Ways of Giving

                                 

Like other organisations, we must ensure that Currie Kirk can meet its expenses, and the needs of those we support as they occur. When we prepare our annual budget and plan for future activities and projects we need to estimate our future income. If we can accurately predict this, we can plan with greater certainty. So, there is a good case for making a personal commitment to give regularly what you feel you can, according to your own conscience.

 

Standing Orders - Most members who give regularly arrange a Standing Order which instructs their bank to make a regular payment to Currie Kirk. This is an efficient and reliable way of ensuring that the Kirk receives your financial support continuously. Payments can be monthly, quarterly or yearly but most members make a monthly donation. Your instructions to your bank can be altered or cancelled at any time and the system works well even for modest amounts. The Banks do not at present charge for doing this. Only the Kirk Treasurer and the Offerings and Gift Aid Treasurer have access to the Kirk’s Bank Statements and details of payments are kept confidential.

 

If you want to start or change a Standing Order then please click here to download a form.

 

Weekly Offering Envelopes – You can use these to put away a regular amount of cash and place them in the Sunday collection periodically. Your envelopes will have a unique reference number known only to the Offerings and Gift Aid Treasurer.

 

Annual Cheques – Some prefer this method and, if you wish, the Offerings and Gift Aid Treasurer can send you a ‘reminder’.

 

Sunday Collection – You can place cash or a cheque in the offering bag, or ‘open plate’, as the collection is called traditionally, during the worship service.

 

Gift Aid Scheme – This Scheme was set up by the Government to allow Registered Charities, such as Currie Kirk, to reclaim standard rate tax on any donations received from taxpayers. All you need to do is fill in a simple form, the ‘Gift Aid Declaration’. The Kirk can then reclaim the standard rate tax on your donation, direct from Revenue & Customs. For example, if you pay tax at the standard rate of income tax, say 20%, and you donate £10 this requires £12.50 of your earned income (£12.50 earned income less 20% tax = £10). Under the Gift Aid Scheme, the Kirk can reclaim direct from the taxman the tax on your donation, in this example £2.50. So, for a donation of £10, the Kirk benefits by £12.50 in total, ie 25% more than the original donation. If you pay tax at a higher rate, say 40%, the tax reclaimed by the Kirk remains the same (£2.50 in the example), but you can reclaim tax for the difference between 40% and 20% for yourself through your tax assessment (£2.50 in the example).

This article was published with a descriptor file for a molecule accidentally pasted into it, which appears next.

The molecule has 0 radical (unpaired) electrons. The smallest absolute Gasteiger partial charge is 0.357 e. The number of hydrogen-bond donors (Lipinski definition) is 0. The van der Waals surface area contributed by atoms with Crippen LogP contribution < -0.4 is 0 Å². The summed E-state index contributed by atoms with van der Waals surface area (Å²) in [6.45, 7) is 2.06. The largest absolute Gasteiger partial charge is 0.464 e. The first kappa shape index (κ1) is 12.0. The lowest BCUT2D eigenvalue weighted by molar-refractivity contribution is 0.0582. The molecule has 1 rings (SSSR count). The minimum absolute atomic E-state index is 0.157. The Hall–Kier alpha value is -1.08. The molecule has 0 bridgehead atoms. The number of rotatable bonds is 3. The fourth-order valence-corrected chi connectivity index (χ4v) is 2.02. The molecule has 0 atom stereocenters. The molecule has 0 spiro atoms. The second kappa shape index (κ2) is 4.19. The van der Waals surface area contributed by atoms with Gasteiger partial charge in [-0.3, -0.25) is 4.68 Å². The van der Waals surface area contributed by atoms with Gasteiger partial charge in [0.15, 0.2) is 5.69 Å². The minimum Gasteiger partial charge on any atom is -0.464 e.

Reclaimed tax is a significant and vital part of our income. If you pay tax, please ensure you have joined the scheme. You can get more information here or direct from the Offerings and Gift Aid Treasurer.

Click here to view frequently asked questions about Gift Aid.

To download a Gift Aid Declaration form click here.

Small Cash Donation - Under what is known as the ‘Gift Aid Small Donations Scheme’, the Kirk can claim from HMRC a ‘top-up’ payment of 25% of each donation up to £20 made in cash without the donor being a taxpayer and signing a Gift Aid Declaration. But the ‘top-up’ can only be claimed by the Kirk on a total of up to £8,000 of small donations in any tax year. This is most useful for ‘Open Plate’ offerings at Sunday Services, but please remember not to use notes of denominations greater than £20 if you make a large donation in the ‘Open Plate’.  This scheme is not meant to replace the Gift Aid Scheme for taxpayers, who should continue to give under that scheme.

 

Advice and Changes – Our Offerings and Gift Aid Treasurer, Ron Dow, will be happy to discuss in confidence any aspect of your offerings.

 

Return to Giving

 


Giving
Webpage icon Contributions to the Church of Scotland
Webpage icon Gift Aid - FAQ
Webpage icon Giving to Currie Kirk
Webpage icon Income and expenditure